Bank of America Merrill Lynch and Goldman Sachs cut their near-term forecasts for sterling to just below current levels on Friday, both saying that further losses after last week's shock Brexit vote may be limited by the end of this year.
After the biggest daily fall in the pound in modern history on Friday, both U.S. banks were forced to slash their forecasts for the rest of 2016, in BAML's case by almost 30 cents.
Goldman, however, forecast the pound would be trading Monday's levels of $1.34 at the end of the year and forecast the pound to gain steadily after bottoming out against both the euro and dollar over the next three months.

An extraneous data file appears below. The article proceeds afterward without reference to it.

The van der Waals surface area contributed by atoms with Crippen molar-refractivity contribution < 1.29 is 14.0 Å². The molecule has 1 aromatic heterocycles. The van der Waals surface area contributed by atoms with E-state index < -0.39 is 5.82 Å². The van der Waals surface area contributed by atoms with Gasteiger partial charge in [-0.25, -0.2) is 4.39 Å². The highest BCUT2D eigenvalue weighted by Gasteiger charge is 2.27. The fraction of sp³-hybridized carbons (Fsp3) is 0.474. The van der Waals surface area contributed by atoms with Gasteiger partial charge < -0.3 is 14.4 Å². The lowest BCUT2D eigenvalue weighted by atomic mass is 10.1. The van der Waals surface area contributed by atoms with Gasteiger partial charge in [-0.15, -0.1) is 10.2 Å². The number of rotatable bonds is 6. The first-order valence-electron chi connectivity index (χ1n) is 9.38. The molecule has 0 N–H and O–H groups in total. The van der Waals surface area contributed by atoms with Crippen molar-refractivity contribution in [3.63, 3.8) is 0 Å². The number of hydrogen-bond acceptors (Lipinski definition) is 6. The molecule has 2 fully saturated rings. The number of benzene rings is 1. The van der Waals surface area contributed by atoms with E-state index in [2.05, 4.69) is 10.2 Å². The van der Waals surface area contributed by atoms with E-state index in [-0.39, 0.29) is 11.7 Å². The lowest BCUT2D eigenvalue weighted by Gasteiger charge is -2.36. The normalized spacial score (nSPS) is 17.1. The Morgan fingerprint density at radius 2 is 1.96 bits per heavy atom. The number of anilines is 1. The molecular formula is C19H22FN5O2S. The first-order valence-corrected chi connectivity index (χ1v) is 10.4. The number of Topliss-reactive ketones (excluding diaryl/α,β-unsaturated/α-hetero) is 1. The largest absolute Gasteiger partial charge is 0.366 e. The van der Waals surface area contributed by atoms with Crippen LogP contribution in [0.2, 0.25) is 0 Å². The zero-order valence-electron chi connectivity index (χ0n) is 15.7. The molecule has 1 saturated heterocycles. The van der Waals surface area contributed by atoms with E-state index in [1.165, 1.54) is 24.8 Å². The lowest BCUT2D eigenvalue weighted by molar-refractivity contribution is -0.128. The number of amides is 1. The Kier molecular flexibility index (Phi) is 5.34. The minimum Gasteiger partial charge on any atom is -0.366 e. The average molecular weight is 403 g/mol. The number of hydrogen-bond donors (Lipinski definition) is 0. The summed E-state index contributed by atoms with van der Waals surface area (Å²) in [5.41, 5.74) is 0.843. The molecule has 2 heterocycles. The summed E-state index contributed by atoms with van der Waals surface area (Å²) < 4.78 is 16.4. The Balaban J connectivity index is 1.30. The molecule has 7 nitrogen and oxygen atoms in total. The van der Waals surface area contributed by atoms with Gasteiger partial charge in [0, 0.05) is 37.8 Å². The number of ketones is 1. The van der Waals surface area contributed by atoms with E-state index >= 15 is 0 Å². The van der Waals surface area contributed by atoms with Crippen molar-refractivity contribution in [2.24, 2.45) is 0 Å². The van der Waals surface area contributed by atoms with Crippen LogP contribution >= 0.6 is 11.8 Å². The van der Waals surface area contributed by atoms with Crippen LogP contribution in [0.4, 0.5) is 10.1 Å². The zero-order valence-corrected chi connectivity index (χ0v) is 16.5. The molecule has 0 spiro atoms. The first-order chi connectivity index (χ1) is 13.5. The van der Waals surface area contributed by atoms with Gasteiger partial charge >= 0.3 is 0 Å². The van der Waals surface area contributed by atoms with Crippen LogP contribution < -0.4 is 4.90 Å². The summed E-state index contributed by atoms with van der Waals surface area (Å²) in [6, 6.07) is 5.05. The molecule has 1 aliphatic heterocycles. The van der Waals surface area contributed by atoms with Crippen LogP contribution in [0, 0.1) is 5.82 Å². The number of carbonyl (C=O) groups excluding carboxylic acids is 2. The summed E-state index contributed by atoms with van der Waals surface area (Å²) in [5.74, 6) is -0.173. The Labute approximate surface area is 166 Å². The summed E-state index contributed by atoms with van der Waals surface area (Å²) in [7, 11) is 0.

"In the medium term, we think the Pound regains some strength," Goldman strategists said in a note.
"We do not expect a political uncertainty shock as large as that of Lehman or with the same global consequences. While we do now expect the UK to enter a technical recession in the first half of 2017, it should be a mild one by historical standards."